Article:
Letters To The Editor

In the most recent gubernatorial debate, Meg Whitman got it very wrong when she claimed that, “Every single law enforcement official in this entire state is against Proposition 19,” the initiative to control and tax marijuana.

In fact, many law enforcement and criminal justice professionals across the state are voting for Proposition 19 because we have seen with our own eyes the ineffectiveness of and harms caused by the current prohibition approach.

No one is under the illusion that our state’s existing marijuana laws actually prevent anyone from using the drug. But, worse than that, prohibition produces a grave threat to public safety by creating a lucrative black market that allows bloodthirsty drug cartels and gangs to make billions of tax-free dollars every year.

As a former deputy chief of police with LAPD, I can tell you that passing Proposition 19 and ending prohibition will deal a bigger blow to these organized criminals than my law enforcement colleagues ever can.

A No vote means more of the same violence and drug-gang riches.

California can do better than that.   Let’s approve Proposition 19.

Stephen Downing
Palm Desert
Stephen Downing, a member of Law Enforcement Against Prohibition, is a retired deputy chief of police with the Los Angeles Police Department.  




Many Republicans, and even a few Democrats, are running against government, even as they campaign for election to the government.  

They want to shrink government and cut taxes, while most of us voters want to maintain the government services important to our lives.  We deplore the budget cuts that have reduced our children’s education, our water, sewer, and transportation infrastructure, our natural environment, and our public safety.

This “great recession” demonstrates how unsupervised banks devour the very market system that produces our wealth when our government’s ability to regulate such excesses is bound by anti-government bias.  

Big government is our protection against big corporations.  Sure, big government brings the problem of big dumb bureaucracy, but so do big corporations.  How long do you have to wait when calling the phone company, the airlines, or your health insurance company?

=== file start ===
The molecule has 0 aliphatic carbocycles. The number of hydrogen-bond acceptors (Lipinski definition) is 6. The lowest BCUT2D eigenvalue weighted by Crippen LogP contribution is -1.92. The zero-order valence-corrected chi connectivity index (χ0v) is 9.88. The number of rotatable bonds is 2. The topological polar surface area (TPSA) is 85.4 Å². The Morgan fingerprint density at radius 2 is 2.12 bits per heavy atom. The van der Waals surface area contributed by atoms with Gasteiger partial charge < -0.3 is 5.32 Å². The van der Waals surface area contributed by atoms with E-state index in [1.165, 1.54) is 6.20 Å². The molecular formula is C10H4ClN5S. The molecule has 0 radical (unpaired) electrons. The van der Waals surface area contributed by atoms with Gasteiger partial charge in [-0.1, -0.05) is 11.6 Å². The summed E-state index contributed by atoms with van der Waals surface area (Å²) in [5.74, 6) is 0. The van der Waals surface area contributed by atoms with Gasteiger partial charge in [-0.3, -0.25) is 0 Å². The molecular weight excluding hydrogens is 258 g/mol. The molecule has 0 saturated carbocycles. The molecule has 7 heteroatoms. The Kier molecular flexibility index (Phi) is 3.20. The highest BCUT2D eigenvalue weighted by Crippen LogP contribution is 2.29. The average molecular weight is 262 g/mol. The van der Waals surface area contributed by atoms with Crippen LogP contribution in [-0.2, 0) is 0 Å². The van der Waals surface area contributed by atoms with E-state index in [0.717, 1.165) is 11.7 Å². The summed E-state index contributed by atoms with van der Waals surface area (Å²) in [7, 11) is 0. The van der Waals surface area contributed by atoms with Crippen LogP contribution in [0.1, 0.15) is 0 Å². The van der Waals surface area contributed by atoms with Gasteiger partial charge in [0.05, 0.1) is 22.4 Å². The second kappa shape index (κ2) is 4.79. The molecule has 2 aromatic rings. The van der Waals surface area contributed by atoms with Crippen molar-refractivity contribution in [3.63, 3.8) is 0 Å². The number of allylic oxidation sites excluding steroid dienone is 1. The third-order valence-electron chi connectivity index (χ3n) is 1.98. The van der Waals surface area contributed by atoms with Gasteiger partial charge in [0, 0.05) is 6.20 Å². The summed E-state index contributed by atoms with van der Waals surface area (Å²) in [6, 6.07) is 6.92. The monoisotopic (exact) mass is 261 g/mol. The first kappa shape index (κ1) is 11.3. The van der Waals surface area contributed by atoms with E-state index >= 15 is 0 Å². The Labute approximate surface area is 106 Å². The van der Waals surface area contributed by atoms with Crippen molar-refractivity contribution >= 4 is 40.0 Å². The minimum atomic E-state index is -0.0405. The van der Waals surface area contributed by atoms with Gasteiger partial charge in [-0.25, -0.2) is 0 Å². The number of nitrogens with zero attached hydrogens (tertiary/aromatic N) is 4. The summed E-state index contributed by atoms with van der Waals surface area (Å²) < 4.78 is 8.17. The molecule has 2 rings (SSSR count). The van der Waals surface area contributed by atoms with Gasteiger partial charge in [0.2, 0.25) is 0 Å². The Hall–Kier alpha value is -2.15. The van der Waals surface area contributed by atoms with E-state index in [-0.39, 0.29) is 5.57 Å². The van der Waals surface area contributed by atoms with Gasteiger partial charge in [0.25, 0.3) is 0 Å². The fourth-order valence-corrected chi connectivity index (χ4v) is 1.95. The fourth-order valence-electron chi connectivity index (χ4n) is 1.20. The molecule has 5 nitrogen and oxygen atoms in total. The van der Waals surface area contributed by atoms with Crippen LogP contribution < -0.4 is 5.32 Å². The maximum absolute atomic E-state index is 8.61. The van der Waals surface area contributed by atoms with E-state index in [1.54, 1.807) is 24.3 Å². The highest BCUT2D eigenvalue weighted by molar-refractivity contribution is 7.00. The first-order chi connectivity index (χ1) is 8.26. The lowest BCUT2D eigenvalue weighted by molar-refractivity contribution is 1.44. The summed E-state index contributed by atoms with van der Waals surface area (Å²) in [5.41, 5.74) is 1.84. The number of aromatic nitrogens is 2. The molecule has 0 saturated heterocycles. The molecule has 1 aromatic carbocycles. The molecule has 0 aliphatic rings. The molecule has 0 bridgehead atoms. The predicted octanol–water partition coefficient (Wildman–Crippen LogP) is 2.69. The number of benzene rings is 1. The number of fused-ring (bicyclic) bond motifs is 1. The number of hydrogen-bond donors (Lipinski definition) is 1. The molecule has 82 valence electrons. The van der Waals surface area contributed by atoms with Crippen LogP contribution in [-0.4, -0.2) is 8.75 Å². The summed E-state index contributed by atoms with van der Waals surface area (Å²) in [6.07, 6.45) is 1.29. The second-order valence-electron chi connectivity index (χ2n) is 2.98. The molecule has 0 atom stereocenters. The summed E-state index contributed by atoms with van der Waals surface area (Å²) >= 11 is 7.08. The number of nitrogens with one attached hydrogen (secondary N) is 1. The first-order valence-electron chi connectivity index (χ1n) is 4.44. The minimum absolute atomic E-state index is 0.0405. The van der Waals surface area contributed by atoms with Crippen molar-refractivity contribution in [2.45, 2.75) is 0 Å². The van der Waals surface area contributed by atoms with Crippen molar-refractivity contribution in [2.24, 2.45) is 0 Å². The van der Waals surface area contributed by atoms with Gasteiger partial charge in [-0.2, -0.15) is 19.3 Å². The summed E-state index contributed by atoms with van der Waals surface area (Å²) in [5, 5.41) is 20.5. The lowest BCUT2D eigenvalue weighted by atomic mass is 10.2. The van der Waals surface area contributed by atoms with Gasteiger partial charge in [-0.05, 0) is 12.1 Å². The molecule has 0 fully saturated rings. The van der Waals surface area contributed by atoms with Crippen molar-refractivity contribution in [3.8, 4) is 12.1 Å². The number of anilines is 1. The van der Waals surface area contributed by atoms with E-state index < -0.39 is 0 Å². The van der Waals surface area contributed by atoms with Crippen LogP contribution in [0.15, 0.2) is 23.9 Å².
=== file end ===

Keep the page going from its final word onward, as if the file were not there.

Their bureaucracies are set up to make money off of us consumers.  Government bureaucracies, at least, are set up to provide equal and fair service to all of us citizens.  Sure, they could be improved, and should be improved, but let’s not run our government like a business where only the wealthy get the services they need.  

We pay for goods and services that we buy with our money.  We pay for goods and services that government provides with our taxes. Most people are willing to pay taxes for good schools, smooth roads, clear air, clean water, and safe streets.  What we hate is unfair taxation.  

Why should the middle class have to pay such high taxes while the very rich grab special tax breaks and laugh down at us?  Those who have profited most in our country ought to pay the most for its maintenance.

For 30 years, my professional career has been consulting government employees who want to provide better services, more efficiently, through adoption of technology.  I’ve worked with many people dedicated to public service, and I’ve seen only a few who just wanted to sit on their fat chairs and collect their pay and pension.

If we want better government service, and less stupid bureaucracy, we need to make government service a high calling, not simply a job.  We can attract better and brighter employees with valuable and merit-based pay packages.

If we elect politicians who scream about cutting taxes and reducing government, then the slower, less dedicated people will remain in government and the people who care about serving us, the public, will go work for the corporations that are part of the problem.

Bruce Joffee,

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